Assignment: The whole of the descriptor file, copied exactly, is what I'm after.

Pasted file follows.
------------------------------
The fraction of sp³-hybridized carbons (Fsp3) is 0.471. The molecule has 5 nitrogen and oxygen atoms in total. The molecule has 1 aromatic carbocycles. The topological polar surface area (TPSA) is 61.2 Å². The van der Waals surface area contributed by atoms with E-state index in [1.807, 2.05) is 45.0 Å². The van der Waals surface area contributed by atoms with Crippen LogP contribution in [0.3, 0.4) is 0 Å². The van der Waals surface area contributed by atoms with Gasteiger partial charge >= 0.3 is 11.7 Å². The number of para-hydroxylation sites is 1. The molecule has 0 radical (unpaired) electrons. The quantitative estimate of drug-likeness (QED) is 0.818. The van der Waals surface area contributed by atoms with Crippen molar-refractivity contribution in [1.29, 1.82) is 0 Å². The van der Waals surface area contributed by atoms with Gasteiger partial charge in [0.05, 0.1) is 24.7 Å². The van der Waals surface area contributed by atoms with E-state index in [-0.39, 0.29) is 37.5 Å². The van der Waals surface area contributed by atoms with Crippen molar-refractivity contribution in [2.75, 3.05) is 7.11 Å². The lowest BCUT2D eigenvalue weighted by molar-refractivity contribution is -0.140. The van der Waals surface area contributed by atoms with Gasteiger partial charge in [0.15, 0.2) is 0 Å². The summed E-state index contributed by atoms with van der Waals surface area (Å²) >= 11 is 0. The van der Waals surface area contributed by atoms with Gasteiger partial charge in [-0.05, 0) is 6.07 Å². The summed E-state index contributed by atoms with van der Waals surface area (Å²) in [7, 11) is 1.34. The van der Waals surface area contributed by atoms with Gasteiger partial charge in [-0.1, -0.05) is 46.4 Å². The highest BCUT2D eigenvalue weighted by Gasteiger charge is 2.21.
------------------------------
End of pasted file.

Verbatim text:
The fraction of sp³-hybridized carbons (Fsp3) is 0.471. The molecule has 5 nitrogen and oxygen atoms in total. The molecule has 1 aromatic carbocycles. The topological polar surface area (TPSA) is 61.2 Å². The van der Waals surface area contributed by atoms with E-state index in [1.807, 2.05) is 45.0 Å². The van der Waals surface area contributed by atoms with Crippen LogP contribution in [0.3, 0.4) is 0 Å². The van der Waals surface area contributed by atoms with Gasteiger partial charge >= 0.3 is 11.7 Å². The number of para-hydroxylation sites is 1. The molecule has 0 radical (unpaired) electrons. The quantitative estimate of drug-likeness (QED) is 0.818. The van der Waals surface area contributed by atoms with Crippen molar-refractivity contribution in [1.29, 1.82) is 0 Å². The van der Waals surface area contributed by atoms with Gasteiger partial charge in [0.05, 0.1) is 24.7 Å². The van der Waals surface area contributed by atoms with E-state index in [-0.39, 0.29) is 37.5 Å². The van der Waals surface area contributed by atoms with Crippen molar-refractivity contribution in [2.75, 3.05) is 7.11 Å². The lowest BCUT2D eigenvalue weighted by molar-refractivity contribution is -0.140. The van der Waals surface area contributed by atoms with Gasteiger partial charge in [0.15, 0.2) is 0 Å². The summed E-state index contributed by atoms with van der Waals surface area (Å²) >= 11 is 0. The van der Waals surface area contributed by atoms with Gasteiger partial charge in [-0.05, 0) is 6.07 Å². The summed E-state index contributed by atoms with van der Waals surface area (Å²) in [7, 11) is 1.34. The van der Waals surface area contributed by atoms with Gasteiger partial charge in [-0.1, -0.05) is 46.4 Å². The highest BCUT2D eigenvalue weighted by Gasteiger charge is 2.21.